Wool cut is king at Wardlaws

Wool cut is king at Wardlaw's

Studstock
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The Merino is the sheep of choice for David and Sally Wardlaw, Avoca.

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Avoca district farmers David and Sally Wardlaw aim to produce 100 bales of wool a year from their self-replacing Merino flock.

But the search for wool cut per head hasn't affected the size and finishing capacity of the Wardlaws' flock.

While being able to produce 100 bales of 17 to 19-micron wool, the flock's wether portion recently topped the prime sheep market at Ballarat with a pen of 126 at $290 a head, to average $264 for 233 sheep.

Mr Wardlaw, a fourth-generation farmer, said the price was the highest the family had ever received.

"I didn't think they were that big in the paddock, but when we loaded them on the truck I was surprised how big they really were," he said.

He said the main criteria for any decisions, whether that be genetics, flock size or nutrition, was the impact on wool cut.

"We hunt for the wool cut, we don't go for plain-bodied sheep," he said.

We hunt for the wool cut, we don't go for plain-bodied sheep. - David Wardlaw, Avoca wool grower

As well as David and wife Sally, their son Noah and David's father Bill also help out.

The family has "always stuck with the Merino", Mr Wardlaw said.

"I don't think you can go past a Merino," he said.

"The lamb prices sound good when you're selling them, but then you have to go out and buy ewes each year."

The flock had a Langdene base going back, but had switched to Roseville Park.

"I think they are bigger sheep, easy maintenance and no wool faults," he said.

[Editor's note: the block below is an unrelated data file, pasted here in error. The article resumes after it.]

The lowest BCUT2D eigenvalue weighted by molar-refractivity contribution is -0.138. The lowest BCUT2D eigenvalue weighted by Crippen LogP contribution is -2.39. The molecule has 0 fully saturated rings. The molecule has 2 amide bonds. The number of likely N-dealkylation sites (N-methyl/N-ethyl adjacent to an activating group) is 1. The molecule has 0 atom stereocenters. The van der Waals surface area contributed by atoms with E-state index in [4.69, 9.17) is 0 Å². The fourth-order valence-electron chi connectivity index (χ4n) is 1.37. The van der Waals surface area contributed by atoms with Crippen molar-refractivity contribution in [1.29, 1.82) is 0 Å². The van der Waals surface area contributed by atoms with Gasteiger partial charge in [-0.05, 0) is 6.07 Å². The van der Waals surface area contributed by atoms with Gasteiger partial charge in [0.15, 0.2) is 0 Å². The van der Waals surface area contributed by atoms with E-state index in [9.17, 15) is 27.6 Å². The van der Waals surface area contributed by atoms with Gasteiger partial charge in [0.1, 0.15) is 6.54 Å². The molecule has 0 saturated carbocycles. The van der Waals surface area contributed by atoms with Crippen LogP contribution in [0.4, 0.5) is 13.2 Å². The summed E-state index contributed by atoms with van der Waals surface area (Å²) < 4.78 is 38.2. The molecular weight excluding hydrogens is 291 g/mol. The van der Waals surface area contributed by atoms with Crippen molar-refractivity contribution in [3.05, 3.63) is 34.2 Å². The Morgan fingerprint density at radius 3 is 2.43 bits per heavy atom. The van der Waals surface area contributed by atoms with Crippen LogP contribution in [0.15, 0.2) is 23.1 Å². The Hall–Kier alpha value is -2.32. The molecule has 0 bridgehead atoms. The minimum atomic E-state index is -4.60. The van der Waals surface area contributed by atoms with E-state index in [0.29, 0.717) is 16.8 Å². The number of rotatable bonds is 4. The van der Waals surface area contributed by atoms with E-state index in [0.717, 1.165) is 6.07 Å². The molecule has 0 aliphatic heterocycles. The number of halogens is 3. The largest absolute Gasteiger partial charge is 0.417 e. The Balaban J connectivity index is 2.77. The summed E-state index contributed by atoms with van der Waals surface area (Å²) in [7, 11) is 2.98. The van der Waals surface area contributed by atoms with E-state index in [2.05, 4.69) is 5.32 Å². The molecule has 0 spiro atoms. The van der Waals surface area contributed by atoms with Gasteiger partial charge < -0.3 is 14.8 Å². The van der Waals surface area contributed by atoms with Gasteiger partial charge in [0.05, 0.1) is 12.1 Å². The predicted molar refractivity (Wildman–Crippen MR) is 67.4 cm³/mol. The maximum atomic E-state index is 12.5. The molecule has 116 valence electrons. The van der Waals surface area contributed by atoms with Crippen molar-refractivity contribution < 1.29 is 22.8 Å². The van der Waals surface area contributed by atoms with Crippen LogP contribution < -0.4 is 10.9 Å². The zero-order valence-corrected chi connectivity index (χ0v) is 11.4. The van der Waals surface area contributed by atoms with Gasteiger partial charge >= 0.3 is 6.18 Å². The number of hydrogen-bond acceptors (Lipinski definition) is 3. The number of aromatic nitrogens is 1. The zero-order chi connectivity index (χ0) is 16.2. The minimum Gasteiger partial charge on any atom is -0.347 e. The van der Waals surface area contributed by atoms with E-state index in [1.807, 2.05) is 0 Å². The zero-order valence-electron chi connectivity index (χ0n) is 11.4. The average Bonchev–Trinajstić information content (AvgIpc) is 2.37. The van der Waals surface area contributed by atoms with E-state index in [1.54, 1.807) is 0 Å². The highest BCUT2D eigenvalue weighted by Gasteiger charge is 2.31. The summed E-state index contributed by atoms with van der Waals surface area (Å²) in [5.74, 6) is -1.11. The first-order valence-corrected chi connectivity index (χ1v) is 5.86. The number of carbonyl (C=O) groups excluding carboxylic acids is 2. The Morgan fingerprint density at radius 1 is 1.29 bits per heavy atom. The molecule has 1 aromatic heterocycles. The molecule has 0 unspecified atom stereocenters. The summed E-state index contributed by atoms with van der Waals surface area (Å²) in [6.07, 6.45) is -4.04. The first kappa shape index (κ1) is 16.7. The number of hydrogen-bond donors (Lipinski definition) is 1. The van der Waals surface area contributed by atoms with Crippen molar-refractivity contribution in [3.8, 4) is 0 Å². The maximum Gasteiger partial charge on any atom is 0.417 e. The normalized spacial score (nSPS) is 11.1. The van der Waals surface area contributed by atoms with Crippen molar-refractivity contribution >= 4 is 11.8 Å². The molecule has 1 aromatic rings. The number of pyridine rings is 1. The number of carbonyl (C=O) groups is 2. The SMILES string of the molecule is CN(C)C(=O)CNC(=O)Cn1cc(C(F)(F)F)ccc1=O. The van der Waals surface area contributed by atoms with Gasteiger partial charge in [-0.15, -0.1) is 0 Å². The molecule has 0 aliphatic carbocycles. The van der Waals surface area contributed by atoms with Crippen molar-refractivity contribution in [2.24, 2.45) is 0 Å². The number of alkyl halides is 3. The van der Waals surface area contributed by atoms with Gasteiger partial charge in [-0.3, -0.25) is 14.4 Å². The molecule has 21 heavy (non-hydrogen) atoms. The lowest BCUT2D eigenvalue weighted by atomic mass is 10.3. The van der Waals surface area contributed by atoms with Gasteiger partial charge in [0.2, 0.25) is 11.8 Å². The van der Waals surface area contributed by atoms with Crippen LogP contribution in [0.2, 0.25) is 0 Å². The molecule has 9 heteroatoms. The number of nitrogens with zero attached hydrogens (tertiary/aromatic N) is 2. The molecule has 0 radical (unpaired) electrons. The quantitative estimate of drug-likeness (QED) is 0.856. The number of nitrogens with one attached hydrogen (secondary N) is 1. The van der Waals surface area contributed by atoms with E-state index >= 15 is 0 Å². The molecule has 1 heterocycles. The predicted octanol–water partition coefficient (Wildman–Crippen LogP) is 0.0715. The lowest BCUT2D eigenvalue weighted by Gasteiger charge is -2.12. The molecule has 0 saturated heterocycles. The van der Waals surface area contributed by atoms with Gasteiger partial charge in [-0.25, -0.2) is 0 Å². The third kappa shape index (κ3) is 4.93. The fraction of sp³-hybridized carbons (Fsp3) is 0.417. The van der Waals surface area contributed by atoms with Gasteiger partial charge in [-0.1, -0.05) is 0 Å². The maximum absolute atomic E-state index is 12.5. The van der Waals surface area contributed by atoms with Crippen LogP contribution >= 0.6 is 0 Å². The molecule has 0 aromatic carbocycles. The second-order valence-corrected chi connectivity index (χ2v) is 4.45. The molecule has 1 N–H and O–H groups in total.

He buys three or four rams each year to keep numbers up.

Roseville Park always had a range of rams available to suit everyone.

He said they bid on the top of the line rams.

"I thought if I'm going to do it I'd do it properly," he said.

He looks for rams with size, a clean face and a bit of neck and "body wrinkle all over it".

"We always say that if you take the horns and the wrinkle off them you take the wool cut off them," he said.

"Open and free-growing wool sheep go well in this country."

Mr Wardlaw said the farm comprised 445 hectares in numerous blocks, plus an additional leased area of 264ha.

"From the river flats to the foot of the Pyrenees," he said.

Today the flock comprises 2700 Merinos, including 1400 ewes.

He joins 450 to terminal sires - White Suffolks - and 950 to Merino sires.

The wethers were normally retained until four-years-old as wool-cutters.

The mob sold recently was the second draft of wethers sold this year.

"That's the beauty of a self-replacing flock, when the numbers build up you just offload them," he said.

"With the current prices I'm tempted to sell some more."

The adult sheep normally cut between seven and eight kilograms of wool each year.

Mr Wardlaw said the flock's average micron on the young sheep was 17 and up to 19 on the grown sheep across both ewes and wethers.

He used contractors, a full shead team, for shearing for the first time this year.

The shift to contractors meant the shed had to be upgraded to cover all occupational and health and safety requirements.

The maiden Merino ewes were first joined to terminal sires before going to Merinos from then on, to maximise the number of lambs born from the Merino sires.

The cull ewes were normally joined to terminal sires and sold at Wycheproof or privately.

This year they were sold unjoined through the Ballarat prime sale pens for $185.

At lambing the ewes were run in mobs of around 60 and fed with barley, mostly bought from Donald.

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